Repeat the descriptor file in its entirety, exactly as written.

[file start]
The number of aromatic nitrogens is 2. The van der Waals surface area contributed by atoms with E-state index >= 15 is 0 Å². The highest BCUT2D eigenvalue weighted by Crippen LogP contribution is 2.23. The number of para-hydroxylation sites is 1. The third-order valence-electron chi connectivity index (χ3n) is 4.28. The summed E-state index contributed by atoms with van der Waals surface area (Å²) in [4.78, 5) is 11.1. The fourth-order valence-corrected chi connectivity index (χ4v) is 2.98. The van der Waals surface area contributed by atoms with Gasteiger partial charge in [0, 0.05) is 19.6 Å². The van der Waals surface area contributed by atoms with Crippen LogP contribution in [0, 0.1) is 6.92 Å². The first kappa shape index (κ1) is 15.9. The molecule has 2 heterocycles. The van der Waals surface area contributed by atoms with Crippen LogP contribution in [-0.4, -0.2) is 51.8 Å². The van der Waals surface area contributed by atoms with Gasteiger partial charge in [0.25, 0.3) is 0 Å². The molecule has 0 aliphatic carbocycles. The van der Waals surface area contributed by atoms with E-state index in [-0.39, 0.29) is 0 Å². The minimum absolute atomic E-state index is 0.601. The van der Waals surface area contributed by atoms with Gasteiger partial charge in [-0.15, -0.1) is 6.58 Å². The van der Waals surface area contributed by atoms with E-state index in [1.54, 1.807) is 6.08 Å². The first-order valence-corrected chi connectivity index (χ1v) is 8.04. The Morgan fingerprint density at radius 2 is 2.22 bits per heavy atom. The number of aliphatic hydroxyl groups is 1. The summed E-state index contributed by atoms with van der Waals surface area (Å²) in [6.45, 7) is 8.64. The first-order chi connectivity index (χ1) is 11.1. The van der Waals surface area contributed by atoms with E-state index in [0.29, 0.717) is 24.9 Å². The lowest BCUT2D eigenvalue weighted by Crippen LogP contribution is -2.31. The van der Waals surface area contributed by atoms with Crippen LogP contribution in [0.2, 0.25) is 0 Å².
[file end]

The number of aromatic nitrogens is 2. The van der Waals surface area contributed by atoms with E-state index >= 15 is 0 Å². The highest BCUT2D eigenvalue weighted by Crippen LogP contribution is 2.23. The number of para-hydroxylation sites is 1. The third-order valence-electron chi connectivity index (χ3n) is 4.28. The summed E-state index contributed by atoms with van der Waals surface area (Å²) in [4.78, 5) is 11.1. The fourth-order valence-corrected chi connectivity index (χ4v) is 2.98. The van der Waals surface area contributed by atoms with Gasteiger partial charge in [0, 0.05) is 19.6 Å². The van der Waals surface area contributed by atoms with Crippen LogP contribution in [0, 0.1) is 6.92 Å². The first kappa shape index (κ1) is 15.9. The molecule has 2 heterocycles. The van der Waals surface area contributed by atoms with Crippen LogP contribution in [-0.4, -0.2) is 51.8 Å². The van der Waals surface area contributed by atoms with Gasteiger partial charge in [0.25, 0.3) is 0 Å². The molecule has 0 aliphatic carbocycles. The van der Waals surface area contributed by atoms with E-state index in [-0.39, 0.29) is 0 Å². The minimum absolute atomic E-state index is 0.601. The van der Waals surface area contributed by atoms with Gasteiger partial charge in [-0.15, -0.1) is 6.58 Å². The van der Waals surface area contributed by atoms with E-state index in [1.54, 1.807) is 6.08 Å². The first-order valence-corrected chi connectivity index (χ1v) is 8.04. The Morgan fingerprint density at radius 2 is 2.22 bits per heavy atom. The number of aliphatic hydroxyl groups is 1. The summed E-state index contributed by atoms with van der Waals surface area (Å²) in [6.45, 7) is 8.64. The first-order chi connectivity index (χ1) is 11.1. The van der Waals surface area contributed by atoms with E-state index in [0.29, 0.717) is 24.9 Å². The lowest BCUT2D eigenvalue weighted by Crippen LogP contribution is -2.31. The van der Waals surface area contributed by atoms with Crippen LogP contribution in [0.2, 0.25) is 0 Å².